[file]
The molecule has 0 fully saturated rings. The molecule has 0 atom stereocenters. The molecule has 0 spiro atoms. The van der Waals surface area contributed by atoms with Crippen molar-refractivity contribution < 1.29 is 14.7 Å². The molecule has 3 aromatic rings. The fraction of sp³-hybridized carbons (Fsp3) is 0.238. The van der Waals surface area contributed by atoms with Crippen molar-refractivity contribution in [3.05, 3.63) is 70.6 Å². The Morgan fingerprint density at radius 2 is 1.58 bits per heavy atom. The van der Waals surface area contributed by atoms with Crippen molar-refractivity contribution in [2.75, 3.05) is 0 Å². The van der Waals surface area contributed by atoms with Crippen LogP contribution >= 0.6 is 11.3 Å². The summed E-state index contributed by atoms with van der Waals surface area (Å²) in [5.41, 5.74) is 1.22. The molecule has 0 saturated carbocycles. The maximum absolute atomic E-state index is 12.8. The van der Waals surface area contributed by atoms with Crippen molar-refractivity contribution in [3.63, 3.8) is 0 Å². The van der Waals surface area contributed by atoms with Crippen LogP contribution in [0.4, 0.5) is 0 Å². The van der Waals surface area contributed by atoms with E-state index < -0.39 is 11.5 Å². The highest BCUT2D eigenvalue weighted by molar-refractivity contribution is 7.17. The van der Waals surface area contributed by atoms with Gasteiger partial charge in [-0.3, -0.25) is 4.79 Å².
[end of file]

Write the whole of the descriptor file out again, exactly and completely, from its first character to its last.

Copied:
The molecule has 0 fully saturated rings. The molecule has 0 atom stereocenters. The molecule has 0 spiro atoms. The van der Waals surface area contributed by atoms with Crippen molar-refractivity contribution < 1.29 is 14.7 Å². The molecule has 3 aromatic rings. The fraction of sp³-hybridized carbons (Fsp3) is 0.238. The van der Waals surface area contributed by atoms with Crippen molar-refractivity contribution in [3.05, 3.63) is 70.6 Å². The Morgan fingerprint density at radius 2 is 1.58 bits per heavy atom. The van der Waals surface area contributed by atoms with Crippen molar-refractivity contribution in [2.75, 3.05) is 0 Å². The van der Waals surface area contributed by atoms with Crippen LogP contribution >= 0.6 is 11.3 Å². The summed E-state index contributed by atoms with van der Waals surface area (Å²) in [5.41, 5.74) is 1.22. The molecule has 0 saturated carbocycles. The maximum absolute atomic E-state index is 12.8. The van der Waals surface area contributed by atoms with Crippen molar-refractivity contribution in [3.63, 3.8) is 0 Å². The van der Waals surface area contributed by atoms with Crippen LogP contribution in [0.4, 0.5) is 0 Å². The van der Waals surface area contributed by atoms with E-state index < -0.39 is 11.5 Å². The highest BCUT2D eigenvalue weighted by molar-refractivity contribution is 7.17. The van der Waals surface area contributed by atoms with Gasteiger partial charge in [-0.3, -0.25) is 4.79 Å².